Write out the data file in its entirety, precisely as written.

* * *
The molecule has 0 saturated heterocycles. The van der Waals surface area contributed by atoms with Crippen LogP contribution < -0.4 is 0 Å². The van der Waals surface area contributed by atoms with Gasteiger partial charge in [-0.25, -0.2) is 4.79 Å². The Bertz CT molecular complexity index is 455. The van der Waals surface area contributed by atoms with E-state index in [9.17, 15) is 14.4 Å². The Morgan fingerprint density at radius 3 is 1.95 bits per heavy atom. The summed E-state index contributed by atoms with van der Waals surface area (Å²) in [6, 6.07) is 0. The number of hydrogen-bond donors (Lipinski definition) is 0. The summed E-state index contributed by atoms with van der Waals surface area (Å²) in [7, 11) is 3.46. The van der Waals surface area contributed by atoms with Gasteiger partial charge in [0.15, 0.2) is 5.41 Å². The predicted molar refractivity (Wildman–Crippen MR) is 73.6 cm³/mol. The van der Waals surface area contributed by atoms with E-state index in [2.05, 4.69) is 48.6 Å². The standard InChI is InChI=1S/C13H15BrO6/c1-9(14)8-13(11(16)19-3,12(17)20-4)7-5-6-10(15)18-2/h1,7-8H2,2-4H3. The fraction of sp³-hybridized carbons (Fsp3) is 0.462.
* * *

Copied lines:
The molecule has 0 saturated heterocycles. The van der Waals surface area contributed by atoms with Crippen LogP contribution < -0.4 is 0 Å². The van der Waals surface area contributed by atoms with Gasteiger partial charge in [-0.25, -0.2) is 4.79 Å². The Bertz CT molecular complexity index is 455. The van der Waals surface area contributed by atoms with E-state index in [9.17, 15) is 14.4 Å². The Morgan fingerprint density at radius 3 is 1.95 bits per heavy atom. The summed E-state index contributed by atoms with van der Waals surface area (Å²) in [6, 6.07) is 0. The number of hydrogen-bond donors (Lipinski definition) is 0. The summed E-state index contributed by atoms with van der Waals surface area (Å²) in [7, 11) is 3.46. The van der Waals surface area contributed by atoms with Gasteiger partial charge in [0.15, 0.2) is 5.41 Å². The predicted molar refractivity (Wildman–Crippen MR) is 73.6 cm³/mol. The van der Waals surface area contributed by atoms with E-state index in [2.05, 4.69) is 48.6 Å². The standard InChI is InChI=1S/C13H15BrO6/c1-9(14)8-13(11(16)19-3,12(17)20-4)7-5-6-10(15)18-2/h1,7-8H2,2-4H3. The fraction of sp³-hybridized carbons (Fsp3) is 0.462.